If you've been crocheting for a while, you may be ready to stretch your skills with advanced stitches like entrelac, bullion and broomstick lace. You don't have to borrow a book from the library or take a full-blown crochet class at a yarn store to learn them, though. Online tutorials and video demonstrations are a fast, free resource you can use from your own home, on your own time, to learn advanced crochet stitches any time you like.
- Skill level:
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Things you need
- Crochet hooks (sizes 00 to Q, depending on the stitch)
- Acrylic worsted weight yarn
- Size 10 crochet thread, for fillet crochet
Make sure you're ready to learn advanced stitches. Many advanced crochet stitches draw on intermediate or better crochet skills. For example, if you want to learn entrelac crochet, you should already know Tunisian simple stitch (TSS), and if you want to learn fillet crochet, you should be familiar with how to read a crochet chart. A good TSS primer is at the Stitch Diva Studios website, and the Hass Design site has a comprehensive list of crochet charts and how they represent different stitches (see References and Resources for all the sites mentioned here).
Try tutorials of the stitch you want to learn. A blog called My Life in Knots has a clearly photographed tutorial of entrelac crochet, and a site called Heal My Hands has an easy-to-follow tutorial of the bullion stitch (also called the roll stitch). A good place to start with fillet crochet is at the Smart Crochet website, but be sure to look at Hass Designs as well. Woolcrafting has a full-colour crocheted cables tutorial.
Check out video demonstrations. Teresa Richardson's blog Crochet Mania has high-quality videos of many advanced stitches. Her demos include broomstick lace, star stitch, trinity stitch, galaxy stitch and others. The videos appear on both her blog and YouTube, and she has clearly filmed and explained each stitch.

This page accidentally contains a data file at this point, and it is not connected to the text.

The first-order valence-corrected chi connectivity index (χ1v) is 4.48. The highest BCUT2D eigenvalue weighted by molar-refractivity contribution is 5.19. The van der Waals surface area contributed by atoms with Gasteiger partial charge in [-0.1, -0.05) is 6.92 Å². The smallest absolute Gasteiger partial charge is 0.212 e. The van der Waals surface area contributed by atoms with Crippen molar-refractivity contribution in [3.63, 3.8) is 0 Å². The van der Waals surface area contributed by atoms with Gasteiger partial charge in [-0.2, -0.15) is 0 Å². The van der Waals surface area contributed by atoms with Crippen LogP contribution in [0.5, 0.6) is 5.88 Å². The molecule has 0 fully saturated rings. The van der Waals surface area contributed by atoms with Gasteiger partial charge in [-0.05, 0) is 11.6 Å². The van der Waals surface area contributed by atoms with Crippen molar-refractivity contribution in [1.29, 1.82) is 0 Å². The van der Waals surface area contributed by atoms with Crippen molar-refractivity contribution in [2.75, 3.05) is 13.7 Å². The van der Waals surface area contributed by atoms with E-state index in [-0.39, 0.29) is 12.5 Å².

Practice. Working through several rows or rounds of each advanced stitch in front of your computer will give you a feel for the new pattern, and you'll be able to refer to your tutorial or video demo easily. Make sure you have good lighting both on your crochet work and in the room around your monitor to prevent eye strain.
Consider taking classes. If you've tried tutorials and/or videos for a certain stitch and still aren't able to get the hang of it, you can take an online course. Some are free, like the fillet crochet course on Hass Design, and some have nominal fees, like those on CrochetVille.org. Taking a paid crochet class isn't for everybody, but if you're comfortable using PayPal or a credit card online, it may be worthwhile for you.
Tips and warnings
- If you're trying entrelac crochet from the My Life in Knots blog, be aware that on step 10 you will not be working a corner, you'll be working another diamond. It's easy to accidentally chain up instead of drawing loops through the existing first row diamond, and if you do chain up, you'll end up with a hole between diamonds. When you first work through the tutorial, follow step 10 carefully to avoid a hole.
- If you choose to take an online class, check things out before you register. Once you click the "Sign Up" link, find and click on the graphic of a padlock on your browser, then click on "View Certificate." Make sure the "Issued To" site name matches the site you want to take the class from, and check that the "Valid From" dates are current.
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